Institute of Groundsmanship

The Flailbot

TA S K CALENDAR Find out what’s on your to-do list page 45


S A LT E X 2 0 17 R E V I E W


CONTOURA DRAWS THE CROWDS THE 3.6M TRAILED Contoura Mower was the star attraction on Major Equipment’s stand at SALTEX 2017. Designed primarily for golf and amenity turf applications, the mower has a unique pivoting frame and self-aligning spherical bearings that allow its three mowing decks to follow the contours of the ground with ease. Major’s reliable and low maintenance mowers are popular with the UK’s biggest councils, as well as landscapers and grounds maintenance staff. Available in working widths from 1.9m to 6.1m and in a variety

“A unique pivoting frame and selfaligning spherical bearings allow its three mowing decks to follow the contours of the ground with ease”

of configurations, the mowers are ideal for use at turf farms, polo clubs, schools, sports fields, airports and race courses.


Get more news on the latest products page 12

The Contoura Mower in action


S A LT E X 2 0 17 R E V I E W


The Price is right

THE VENTRAC TRACTOR and Ryan units proved a popular draw for Price Turfcare at the company’s first visit to SALTEX as an exhibitor, according to managing director Rupert Price. “The Ventrac tractor was extremely popular with visitors and we had some great leads, which will keep us very busy in the run-up to Christmas,” he says. “However, I was very pleased, and mildly surprised, at the level of interest in the Ryan brand. We only took it on in July and will be the sole importer from January 2018, but the brand obviously has a very loyal following across the

“I was very pleased, and mildly surprised, at the level of interest”

The Price Turfcare stand at SALTEX

UK. The equipment is compact and easy to operate.” Overall, Rupert felt it was a successful first visit to SALTEX. “As a start-up business which has only been in existence since the beginning of

the year, our first visit has been a very positive experience. One of our aims was to look for new dealer partners and this worked well for us. I can safely say that SALTEX ticked all the boxes.”


S A LT E X 2 0 17 R E V I E W


CHANGE OF SCENE RIGBY TAYLOR LAUNCHED two new specialist paints at this year’s SALTEX. Wipe-Out and Green-Out are designed to help grounds teams change quickly between sports with different pitch markings. Wipe-Out gives a white or colour line that lasts in dry conditions and can be removed with water. WipeOut G works on natural grass and is applied with a spray or transfer wheel marker for lines, or with a brush or roller for stencilled logos. It can be removed with a pressure washer or a hose and soft brush. Wipe-Out S is for synthetic surfaces and isn’t water soluble, but can be removed with Duraline dissolving solution. Green-Out covers lines or stencils with a green paint that blends in well with natural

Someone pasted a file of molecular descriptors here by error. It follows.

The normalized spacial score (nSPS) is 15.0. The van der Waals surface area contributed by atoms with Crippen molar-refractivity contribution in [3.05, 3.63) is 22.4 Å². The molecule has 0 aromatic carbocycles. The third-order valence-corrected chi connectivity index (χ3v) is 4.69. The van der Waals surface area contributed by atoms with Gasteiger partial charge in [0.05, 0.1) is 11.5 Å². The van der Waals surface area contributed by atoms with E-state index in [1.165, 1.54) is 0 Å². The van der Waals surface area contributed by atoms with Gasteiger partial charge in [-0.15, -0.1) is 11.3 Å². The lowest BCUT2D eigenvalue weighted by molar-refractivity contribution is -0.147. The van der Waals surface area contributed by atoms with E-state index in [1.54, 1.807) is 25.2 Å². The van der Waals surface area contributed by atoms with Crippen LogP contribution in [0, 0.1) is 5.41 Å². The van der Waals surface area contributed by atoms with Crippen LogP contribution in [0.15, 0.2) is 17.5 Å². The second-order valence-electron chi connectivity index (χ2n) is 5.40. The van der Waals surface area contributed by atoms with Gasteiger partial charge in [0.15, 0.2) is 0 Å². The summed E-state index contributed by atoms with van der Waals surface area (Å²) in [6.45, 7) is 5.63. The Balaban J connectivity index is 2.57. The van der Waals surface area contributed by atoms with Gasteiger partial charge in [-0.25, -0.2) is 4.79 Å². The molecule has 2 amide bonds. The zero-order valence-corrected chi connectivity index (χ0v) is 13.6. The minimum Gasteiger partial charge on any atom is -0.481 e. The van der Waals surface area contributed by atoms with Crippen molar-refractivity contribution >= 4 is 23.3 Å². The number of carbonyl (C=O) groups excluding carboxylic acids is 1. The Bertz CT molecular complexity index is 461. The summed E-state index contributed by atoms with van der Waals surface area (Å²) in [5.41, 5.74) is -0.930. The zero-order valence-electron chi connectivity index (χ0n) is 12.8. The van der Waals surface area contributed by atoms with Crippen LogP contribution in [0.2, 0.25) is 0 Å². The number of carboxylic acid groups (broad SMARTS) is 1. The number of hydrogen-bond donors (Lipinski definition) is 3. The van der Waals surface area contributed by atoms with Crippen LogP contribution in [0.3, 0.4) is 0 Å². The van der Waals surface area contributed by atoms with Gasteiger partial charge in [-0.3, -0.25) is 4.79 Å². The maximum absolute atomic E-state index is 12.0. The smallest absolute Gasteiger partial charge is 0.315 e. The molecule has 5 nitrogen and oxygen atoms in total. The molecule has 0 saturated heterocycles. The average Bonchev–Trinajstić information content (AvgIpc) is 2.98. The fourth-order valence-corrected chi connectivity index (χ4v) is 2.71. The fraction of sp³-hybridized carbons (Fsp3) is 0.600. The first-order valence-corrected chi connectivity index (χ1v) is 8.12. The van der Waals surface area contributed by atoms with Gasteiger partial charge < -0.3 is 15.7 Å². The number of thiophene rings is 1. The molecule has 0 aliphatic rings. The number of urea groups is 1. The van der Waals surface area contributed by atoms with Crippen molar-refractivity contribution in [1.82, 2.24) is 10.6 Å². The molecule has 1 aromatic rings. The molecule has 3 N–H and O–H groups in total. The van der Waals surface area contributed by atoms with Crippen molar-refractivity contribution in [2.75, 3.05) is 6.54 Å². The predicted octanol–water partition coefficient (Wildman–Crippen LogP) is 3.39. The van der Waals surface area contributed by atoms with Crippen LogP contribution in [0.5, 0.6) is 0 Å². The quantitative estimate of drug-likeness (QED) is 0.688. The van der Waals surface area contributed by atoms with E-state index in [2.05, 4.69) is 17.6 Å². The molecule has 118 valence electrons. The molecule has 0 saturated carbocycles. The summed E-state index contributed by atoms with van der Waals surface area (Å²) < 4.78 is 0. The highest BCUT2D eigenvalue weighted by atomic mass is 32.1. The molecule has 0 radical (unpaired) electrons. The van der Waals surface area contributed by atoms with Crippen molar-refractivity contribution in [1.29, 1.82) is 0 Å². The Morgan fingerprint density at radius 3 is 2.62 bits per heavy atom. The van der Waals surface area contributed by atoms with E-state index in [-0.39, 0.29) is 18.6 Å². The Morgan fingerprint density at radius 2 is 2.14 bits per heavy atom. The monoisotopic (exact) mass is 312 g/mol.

The new paints remove markings

“Wipe-Out and GreenOut help grounds teams change quickly between sports with different pitch markings” grass surfaces. It’s available as an Impact Ready to Use formulation or Duraline Dilutable Concentrate.


Weather patterns and top tips page 46


A tool for every job

The new Renovator from GKB Machines

“Visitors had a first look at the new Combiseeder, and the new Renovator, a synthetic turf maintenance machine” 38 THE GROUNDSMAN December 2017

GKB MACHINES RETURNED to SALTEX this year with two new machines as well as a selection from its huge range of units for laying, maintenance and redevelopment of sports pitches. Visitors had a first look at the new Combiseeder, for accurate seed application at a rate of over 1,500 holes per square metre, and the new Renovator, a synthetic turf maintenance machine with five rotating brushes. Some of the brand’s well-known and popular machines were also on display including the Combinator, which combines frase mowing and verticutting grass; the Vstrong, a scarifying machine that offers chemical-free weed management; and the SP100 Sandspreader.


S A LT E X 2 0 17 R E V I E W

The MT200 Flex Verticutter


Maredo machines make their mark GROUNDPRO, a division of Wiedenmann UK, showcased two Maredo tractor-mounted machines at SALTEX, both new to the British and Irish markets – the MT200 Flex Verticutter and the MT210 VibeSpikeAerator. Both units attach to tractors at 25hp and above. The MT200 Verticutter is a scarifier which removes thatch quickly and cleanly. It works well on undulating ground thanks to its three floating heads and easy-turn ‘A’-frame and pivot point. It offers a span of 1.9m and a depth of up to 25mm.

The MT210 VibeSpike aerator is a fast way to help air permeate the top surface of turf. The six spike sections per head vibrate, shattering the compact top layer and leaving clean slit holes at the surface. The depth can be adjusted from 20mm to 55mm without tools.

“The MT200 works well on undulating ground thanks to its three floating heads”